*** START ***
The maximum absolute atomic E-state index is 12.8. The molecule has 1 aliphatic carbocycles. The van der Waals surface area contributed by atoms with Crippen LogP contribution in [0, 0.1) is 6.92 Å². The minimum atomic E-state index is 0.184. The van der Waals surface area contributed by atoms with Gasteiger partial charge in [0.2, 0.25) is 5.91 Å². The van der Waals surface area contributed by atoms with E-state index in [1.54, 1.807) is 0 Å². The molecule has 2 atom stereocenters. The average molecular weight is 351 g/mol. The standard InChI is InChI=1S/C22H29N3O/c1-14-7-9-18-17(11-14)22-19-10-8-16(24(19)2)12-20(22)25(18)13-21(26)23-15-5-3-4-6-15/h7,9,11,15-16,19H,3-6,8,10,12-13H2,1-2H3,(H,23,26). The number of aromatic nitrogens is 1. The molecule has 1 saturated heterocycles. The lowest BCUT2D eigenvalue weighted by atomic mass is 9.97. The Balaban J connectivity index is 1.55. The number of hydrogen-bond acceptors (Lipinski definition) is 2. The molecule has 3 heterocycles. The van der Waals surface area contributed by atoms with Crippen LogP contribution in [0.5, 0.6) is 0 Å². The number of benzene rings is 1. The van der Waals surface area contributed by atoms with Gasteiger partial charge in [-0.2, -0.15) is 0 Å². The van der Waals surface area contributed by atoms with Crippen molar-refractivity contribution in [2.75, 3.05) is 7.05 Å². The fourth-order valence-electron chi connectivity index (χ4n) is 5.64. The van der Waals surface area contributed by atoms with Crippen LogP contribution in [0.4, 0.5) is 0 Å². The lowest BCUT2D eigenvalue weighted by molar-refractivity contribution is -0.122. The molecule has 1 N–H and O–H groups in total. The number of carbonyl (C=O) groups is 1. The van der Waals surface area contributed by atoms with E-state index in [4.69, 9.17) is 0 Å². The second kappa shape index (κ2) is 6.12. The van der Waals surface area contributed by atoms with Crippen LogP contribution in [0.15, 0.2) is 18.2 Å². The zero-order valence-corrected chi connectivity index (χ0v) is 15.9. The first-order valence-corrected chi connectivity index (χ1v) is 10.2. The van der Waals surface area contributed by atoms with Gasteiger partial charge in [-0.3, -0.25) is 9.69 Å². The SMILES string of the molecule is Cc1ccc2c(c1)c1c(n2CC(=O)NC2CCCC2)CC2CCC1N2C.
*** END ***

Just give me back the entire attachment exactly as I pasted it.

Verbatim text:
The maximum absolute atomic E-state index is 12.8. The molecule has 1 aliphatic carbocycles. The van der Waals surface area contributed by atoms with Crippen LogP contribution in [0, 0.1) is 6.92 Å². The minimum atomic E-state index is 0.184. The van der Waals surface area contributed by atoms with Gasteiger partial charge in [0.2, 0.25) is 5.91 Å². The van der Waals surface area contributed by atoms with E-state index in [1.54, 1.807) is 0 Å². The molecule has 2 atom stereocenters. The average molecular weight is 351 g/mol. The standard InChI is InChI=1S/C22H29N3O/c1-14-7-9-18-17(11-14)22-19-10-8-16(24(19)2)12-20(22)25(18)13-21(26)23-15-5-3-4-6-15/h7,9,11,15-16,19H,3-6,8,10,12-13H2,1-2H3,(H,23,26). The number of aromatic nitrogens is 1. The molecule has 1 saturated heterocycles. The lowest BCUT2D eigenvalue weighted by atomic mass is 9.97. The Balaban J connectivity index is 1.55. The number of hydrogen-bond acceptors (Lipinski definition) is 2. The molecule has 3 heterocycles. The van der Waals surface area contributed by atoms with Crippen LogP contribution in [0.5, 0.6) is 0 Å². The number of benzene rings is 1. The van der Waals surface area contributed by atoms with Gasteiger partial charge in [-0.2, -0.15) is 0 Å². The van der Waals surface area contributed by atoms with Crippen molar-refractivity contribution in [2.75, 3.05) is 7.05 Å². The fourth-order valence-electron chi connectivity index (χ4n) is 5.64. The van der Waals surface area contributed by atoms with Crippen LogP contribution in [0.4, 0.5) is 0 Å². The lowest BCUT2D eigenvalue weighted by molar-refractivity contribution is -0.122. The molecule has 1 N–H and O–H groups in total. The number of carbonyl (C=O) groups is 1. The van der Waals surface area contributed by atoms with E-state index in [4.69, 9.17) is 0 Å². The second kappa shape index (κ2) is 6.12. The van der Waals surface area contributed by atoms with Crippen LogP contribution in [0.15, 0.2) is 18.2 Å². The zero-order valence-corrected chi connectivity index (χ0v) is 15.9. The first-order valence-corrected chi connectivity index (χ1v) is 10.2. The van der Waals surface area contributed by atoms with Gasteiger partial charge in [-0.3, -0.25) is 9.69 Å². The SMILES string of the molecule is Cc1ccc2c(c1)c1c(n2CC(=O)NC2CCCC2)CC2CCC1N2C.